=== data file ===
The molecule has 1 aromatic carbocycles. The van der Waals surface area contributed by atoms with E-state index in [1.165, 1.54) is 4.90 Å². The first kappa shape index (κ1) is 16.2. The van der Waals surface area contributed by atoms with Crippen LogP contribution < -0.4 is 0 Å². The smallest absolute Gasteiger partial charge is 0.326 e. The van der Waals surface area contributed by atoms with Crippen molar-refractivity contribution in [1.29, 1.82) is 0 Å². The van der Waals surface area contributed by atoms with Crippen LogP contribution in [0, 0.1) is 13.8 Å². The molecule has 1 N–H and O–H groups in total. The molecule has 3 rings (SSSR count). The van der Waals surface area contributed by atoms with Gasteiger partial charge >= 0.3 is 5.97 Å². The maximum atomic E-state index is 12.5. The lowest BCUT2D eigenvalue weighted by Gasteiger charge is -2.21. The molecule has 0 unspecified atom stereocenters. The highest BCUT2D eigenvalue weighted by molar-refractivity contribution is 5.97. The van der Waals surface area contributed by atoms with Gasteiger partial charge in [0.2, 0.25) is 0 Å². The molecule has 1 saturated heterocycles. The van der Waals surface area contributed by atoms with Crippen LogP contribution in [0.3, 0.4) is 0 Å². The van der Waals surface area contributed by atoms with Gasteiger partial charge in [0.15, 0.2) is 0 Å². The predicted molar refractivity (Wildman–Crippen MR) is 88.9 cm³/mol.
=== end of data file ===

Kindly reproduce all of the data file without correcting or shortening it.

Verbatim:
The molecule has 1 aromatic carbocycles. The van der Waals surface area contributed by atoms with E-state index in [1.165, 1.54) is 4.90 Å². The first kappa shape index (κ1) is 16.2. The van der Waals surface area contributed by atoms with Crippen LogP contribution < -0.4 is 0 Å². The smallest absolute Gasteiger partial charge is 0.326 e. The van der Waals surface area contributed by atoms with Crippen molar-refractivity contribution in [1.29, 1.82) is 0 Å². The van der Waals surface area contributed by atoms with Crippen LogP contribution in [0, 0.1) is 13.8 Å². The molecule has 1 N–H and O–H groups in total. The molecule has 3 rings (SSSR count). The van der Waals surface area contributed by atoms with Gasteiger partial charge >= 0.3 is 5.97 Å². The maximum atomic E-state index is 12.5. The lowest BCUT2D eigenvalue weighted by Gasteiger charge is -2.21. The molecule has 0 unspecified atom stereocenters. The highest BCUT2D eigenvalue weighted by molar-refractivity contribution is 5.97. The van der Waals surface area contributed by atoms with Gasteiger partial charge in [0.2, 0.25) is 0 Å². The molecule has 1 saturated heterocycles. The van der Waals surface area contributed by atoms with Crippen LogP contribution in [0.3, 0.4) is 0 Å². The van der Waals surface area contributed by atoms with Gasteiger partial charge in [0.15, 0.2) is 0 Å². The predicted molar refractivity (Wildman–Crippen MR) is 88.9 cm³/mol.